About the Author

Christy Ann Conlin

CHRISTY ANN CONLIN is the author of The Memento and Heave, which was a Globe and Mail “Top 100” book, and a finalist for the Amazon.ca First Novel Award, the Thomas H. Raddall Atlantic Fiction Award, and the Dartmouth Book Award. She is also the author of a young adult novel, Dead Time. Conlin studied creative writing at the University of British Columbia, where she received the William Rhea Fellowship in Television Writing. She lives in Wolfville, Nova Scotia.

Books by this Author



And I am.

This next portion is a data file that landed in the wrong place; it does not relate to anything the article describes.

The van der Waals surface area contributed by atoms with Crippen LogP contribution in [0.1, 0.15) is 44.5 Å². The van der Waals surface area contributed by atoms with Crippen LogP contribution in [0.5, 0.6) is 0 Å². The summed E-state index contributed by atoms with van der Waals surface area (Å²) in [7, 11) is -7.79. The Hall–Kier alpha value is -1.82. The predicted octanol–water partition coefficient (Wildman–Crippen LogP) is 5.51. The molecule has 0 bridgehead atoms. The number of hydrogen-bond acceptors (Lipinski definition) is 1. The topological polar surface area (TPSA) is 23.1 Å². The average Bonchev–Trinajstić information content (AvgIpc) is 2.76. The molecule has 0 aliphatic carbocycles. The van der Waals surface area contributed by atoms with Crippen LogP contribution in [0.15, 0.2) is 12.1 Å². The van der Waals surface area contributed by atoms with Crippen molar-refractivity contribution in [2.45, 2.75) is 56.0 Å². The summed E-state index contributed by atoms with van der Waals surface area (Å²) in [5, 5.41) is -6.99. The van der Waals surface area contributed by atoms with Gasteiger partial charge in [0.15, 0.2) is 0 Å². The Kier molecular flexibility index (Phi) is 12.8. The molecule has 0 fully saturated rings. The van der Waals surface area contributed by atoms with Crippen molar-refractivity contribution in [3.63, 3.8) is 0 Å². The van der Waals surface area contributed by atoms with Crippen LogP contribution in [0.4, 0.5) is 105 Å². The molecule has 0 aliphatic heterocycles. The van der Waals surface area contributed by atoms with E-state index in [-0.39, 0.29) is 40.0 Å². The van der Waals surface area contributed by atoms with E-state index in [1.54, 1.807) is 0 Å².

Going so fast it seemed as though I was hovering above myself, watching as I went veil first into those massive oak doors in the foyer because no one makes a getaway in high heels. Just look what happened to Marilyn Monroe – naked, bloated, DOA. That’s what happens when you wear high heels. I put my hands out, just like they taught us in high school gym class, you know, when spotting someone on the trampoline: hold up hands, don’t push, let the person touch and then bounce back to middle. But only an idiot would wear high heels on a trampoline and there was no bouncing back to the middle as those shoes took me down on that hot June day, my sweaty hands flat on the cool oak door panels only long enough to feel the old wood on my palms and I was crashing straight through the doors that hadn’t been properly latched, yards of silk dress floating behind me like a flock of angels as those carved oak slabs were falling silently shut. Magic it was that pieces so large could move with no noise, wrought-iron hinges no doubt well-oiled by the latest sexton. I slipped through the crack and left the musty church behind, all those pews full of stunned guests, and then the sweet outdoors was in front of me but I was crashing backwards as the doors slammed shut, the stupid billowy dress jammed in the doors, and I was smashed back and up, three feet off the top step, hand pounding back into the hard wood, pain dull and distant, and then me, dangling there, garland of flowers down over my eye, battered bouquet of freesias and roses still in my right hand, its scent floating up on the hot summer air, enveloping me in the sweet and squashed miasma of my life.